I wrote a post on the Instagram effect a few years ago and what was going on behind the scenes of a few “happy” photos I’d posted on Instagram.

I am pretty open and honest on Instagram, and I post plenty of my ups and downs, but most people aren’t like me. (And that’s fine. You do you—but I love seeing when people are super open and honest.)

They’re presenting a finely edited version of themselves that they want the world to see. They may be facing foreclosure on that gorgeous house. They may have just found out their husband had an affair. Those mother-daughter photos that trigger me now? Those mothers and daughters may have incredibly toxic relationships. My point being: you never know what’s going on behind the photo and nobody’s life is as perfect as it looks.

Curate, Curate, Curate

The converse to knowing what triggers you: fill your feed with what nourishes you. For me, these days, that’s lots of therapists, mental health/self care accounts, following the #stillirun hashtag. DOGS. FOLLOW DOGS, you won’t regret it. As much as I bitch about algorithms, I will say that the Instagram Explore tab has gotten pretty damn good at knowing the kind of content I will interact with (mental health memes and puppies.) To see more of what you like, be sure to like or comment on it.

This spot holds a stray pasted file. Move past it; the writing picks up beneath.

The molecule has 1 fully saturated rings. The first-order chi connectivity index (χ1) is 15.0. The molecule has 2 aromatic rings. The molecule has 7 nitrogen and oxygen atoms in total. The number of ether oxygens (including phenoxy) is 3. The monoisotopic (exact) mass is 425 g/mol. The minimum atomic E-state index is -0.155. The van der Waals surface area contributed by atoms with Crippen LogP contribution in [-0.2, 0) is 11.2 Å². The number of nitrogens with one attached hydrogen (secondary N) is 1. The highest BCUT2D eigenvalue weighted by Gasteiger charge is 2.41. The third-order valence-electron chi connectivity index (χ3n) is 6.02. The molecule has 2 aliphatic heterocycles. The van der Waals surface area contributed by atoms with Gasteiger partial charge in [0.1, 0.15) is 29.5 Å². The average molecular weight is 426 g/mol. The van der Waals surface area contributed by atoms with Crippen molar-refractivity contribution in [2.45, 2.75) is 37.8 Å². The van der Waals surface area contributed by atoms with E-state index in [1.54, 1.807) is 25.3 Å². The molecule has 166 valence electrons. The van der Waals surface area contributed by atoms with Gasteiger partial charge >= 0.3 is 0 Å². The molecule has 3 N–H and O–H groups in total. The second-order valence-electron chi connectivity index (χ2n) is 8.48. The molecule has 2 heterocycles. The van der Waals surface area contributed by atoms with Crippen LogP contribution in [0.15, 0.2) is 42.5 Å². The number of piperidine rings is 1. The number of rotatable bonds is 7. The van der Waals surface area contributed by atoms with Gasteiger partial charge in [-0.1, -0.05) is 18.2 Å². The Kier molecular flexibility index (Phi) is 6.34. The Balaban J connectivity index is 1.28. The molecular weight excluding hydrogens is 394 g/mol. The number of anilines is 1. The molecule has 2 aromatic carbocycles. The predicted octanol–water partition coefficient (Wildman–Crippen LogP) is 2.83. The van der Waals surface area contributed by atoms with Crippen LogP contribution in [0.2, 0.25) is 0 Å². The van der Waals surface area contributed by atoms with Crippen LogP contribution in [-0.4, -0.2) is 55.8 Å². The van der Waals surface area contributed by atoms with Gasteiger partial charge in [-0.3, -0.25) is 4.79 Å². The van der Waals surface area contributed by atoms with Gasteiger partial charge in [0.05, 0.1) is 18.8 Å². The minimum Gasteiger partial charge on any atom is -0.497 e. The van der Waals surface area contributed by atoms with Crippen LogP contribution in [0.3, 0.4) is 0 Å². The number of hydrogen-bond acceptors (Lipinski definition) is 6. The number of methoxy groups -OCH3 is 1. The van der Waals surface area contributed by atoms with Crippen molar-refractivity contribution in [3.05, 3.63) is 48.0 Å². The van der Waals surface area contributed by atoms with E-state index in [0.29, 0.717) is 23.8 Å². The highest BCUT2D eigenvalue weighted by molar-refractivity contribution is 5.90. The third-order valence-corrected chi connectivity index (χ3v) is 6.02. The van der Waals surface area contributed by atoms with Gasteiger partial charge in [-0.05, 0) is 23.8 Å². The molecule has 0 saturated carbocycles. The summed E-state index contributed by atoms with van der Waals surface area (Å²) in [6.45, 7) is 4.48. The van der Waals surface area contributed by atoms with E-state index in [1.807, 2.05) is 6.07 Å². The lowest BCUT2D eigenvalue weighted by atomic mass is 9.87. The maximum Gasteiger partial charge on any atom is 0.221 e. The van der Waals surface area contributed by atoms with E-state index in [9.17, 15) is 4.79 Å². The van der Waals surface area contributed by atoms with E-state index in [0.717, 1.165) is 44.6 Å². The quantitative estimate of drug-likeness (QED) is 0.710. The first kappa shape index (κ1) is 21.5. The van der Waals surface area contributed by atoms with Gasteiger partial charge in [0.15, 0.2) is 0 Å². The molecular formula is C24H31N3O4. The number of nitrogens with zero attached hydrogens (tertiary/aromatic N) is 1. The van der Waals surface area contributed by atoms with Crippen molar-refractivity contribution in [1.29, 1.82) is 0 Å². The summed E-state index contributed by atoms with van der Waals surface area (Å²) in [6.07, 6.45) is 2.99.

On Facebook, same is true: like or comment the stuff that energizes you so you see more of that. Hide the shit you don’t like.

Know When to Step Away

Personal and professional blur for me on social media—I do some client work on Instagram, I’m in networking groups on FB that post job opps, and I follow lots of other freelance writers on Twitter.

If these posts start making me feel like I’m not pitching enough or not writing enough, I put down my phone or step away from my computer. I’m just over here doing me, and as a freelancer, there’s always that one more thing you could be doing to help your bottom line—but not at the cost of your mental health.

And sometimes you need a longer break. It was so much easier for me to take a break when I was in treatment because I was removed from my regular world and I was surrounded by people to talk to all the time, but I want to start more meaningfully disengaging when I’m not in a forced situation.

Set Timers

If you have an iPhone, you can set screen time allowances for certain apps (cough cough Instagram.) You have to put in a secondary password once you’ve hit your allotted time. I’ll admit that I’ve gotten real good at just ignoring those and extending all day, lying to myself that it’s professional. I’m also kind of thinking of removing my personal account for a bit and just having this client account on there.